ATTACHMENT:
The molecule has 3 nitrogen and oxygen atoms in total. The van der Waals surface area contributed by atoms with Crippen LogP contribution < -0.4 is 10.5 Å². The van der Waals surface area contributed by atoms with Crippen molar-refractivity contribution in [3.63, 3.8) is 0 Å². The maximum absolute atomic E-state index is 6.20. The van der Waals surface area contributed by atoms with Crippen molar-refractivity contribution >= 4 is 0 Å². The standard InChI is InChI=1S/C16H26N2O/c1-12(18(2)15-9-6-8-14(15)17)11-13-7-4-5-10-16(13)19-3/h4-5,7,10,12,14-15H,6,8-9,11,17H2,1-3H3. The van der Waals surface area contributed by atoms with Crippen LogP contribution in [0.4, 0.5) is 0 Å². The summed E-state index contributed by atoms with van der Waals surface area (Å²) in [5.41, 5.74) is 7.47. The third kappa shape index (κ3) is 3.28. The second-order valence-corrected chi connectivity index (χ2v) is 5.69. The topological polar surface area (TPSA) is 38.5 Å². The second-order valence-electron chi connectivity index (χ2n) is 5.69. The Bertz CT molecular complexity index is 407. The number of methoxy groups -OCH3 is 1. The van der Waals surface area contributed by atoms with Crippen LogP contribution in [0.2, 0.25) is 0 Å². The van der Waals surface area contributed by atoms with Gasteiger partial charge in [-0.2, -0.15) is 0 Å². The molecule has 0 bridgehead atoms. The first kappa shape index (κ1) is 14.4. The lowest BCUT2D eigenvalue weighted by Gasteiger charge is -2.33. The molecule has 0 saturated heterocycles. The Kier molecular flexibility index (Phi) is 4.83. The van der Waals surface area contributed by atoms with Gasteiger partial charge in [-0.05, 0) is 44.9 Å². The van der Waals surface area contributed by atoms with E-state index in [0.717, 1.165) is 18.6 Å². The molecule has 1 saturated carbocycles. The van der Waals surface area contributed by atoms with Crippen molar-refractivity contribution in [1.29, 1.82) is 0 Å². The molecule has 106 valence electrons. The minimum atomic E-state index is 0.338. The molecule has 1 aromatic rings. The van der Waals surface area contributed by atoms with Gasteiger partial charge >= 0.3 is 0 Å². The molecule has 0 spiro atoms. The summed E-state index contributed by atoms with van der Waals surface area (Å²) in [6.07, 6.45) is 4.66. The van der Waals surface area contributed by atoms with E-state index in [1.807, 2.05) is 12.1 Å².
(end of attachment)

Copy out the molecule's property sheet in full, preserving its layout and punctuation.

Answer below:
The molecule has 3 nitrogen and oxygen atoms in total. The van der Waals surface area contributed by atoms with Crippen LogP contribution < -0.4 is 10.5 Å². The van der Waals surface area contributed by atoms with Crippen molar-refractivity contribution in [3.63, 3.8) is 0 Å². The maximum absolute atomic E-state index is 6.20. The van der Waals surface area contributed by atoms with Crippen molar-refractivity contribution >= 4 is 0 Å². The standard InChI is InChI=1S/C16H26N2O/c1-12(18(2)15-9-6-8-14(15)17)11-13-7-4-5-10-16(13)19-3/h4-5,7,10,12,14-15H,6,8-9,11,17H2,1-3H3. The van der Waals surface area contributed by atoms with Crippen LogP contribution in [0.4, 0.5) is 0 Å². The summed E-state index contributed by atoms with van der Waals surface area (Å²) in [5.41, 5.74) is 7.47. The third kappa shape index (κ3) is 3.28. The second-order valence-corrected chi connectivity index (χ2v) is 5.69. The topological polar surface area (TPSA) is 38.5 Å². The second-order valence-electron chi connectivity index (χ2n) is 5.69. The Bertz CT molecular complexity index is 407. The number of methoxy groups -OCH3 is 1. The van der Waals surface area contributed by atoms with Crippen LogP contribution in [0.2, 0.25) is 0 Å². The van der Waals surface area contributed by atoms with Gasteiger partial charge in [-0.2, -0.15) is 0 Å². The molecule has 0 bridgehead atoms. The first kappa shape index (κ1) is 14.4. The lowest BCUT2D eigenvalue weighted by Gasteiger charge is -2.33. The molecule has 0 saturated heterocycles. The Kier molecular flexibility index (Phi) is 4.83. The van der Waals surface area contributed by atoms with Gasteiger partial charge in [-0.05, 0) is 44.9 Å². The van der Waals surface area contributed by atoms with E-state index in [0.717, 1.165) is 18.6 Å². The molecule has 1 saturated carbocycles. The van der Waals surface area contributed by atoms with Crippen molar-refractivity contribution in [1.29, 1.82) is 0 Å². The molecule has 106 valence electrons. The minimum atomic E-state index is 0.338. The molecule has 1 aromatic rings. The van der Waals surface area contributed by atoms with Gasteiger partial charge >= 0.3 is 0 Å². The molecule has 0 spiro atoms. The summed E-state index contributed by atoms with van der Waals surface area (Å²) in [6.07, 6.45) is 4.66. The van der Waals surface area contributed by atoms with E-state index in [1.807, 2.05) is 12.1 Å².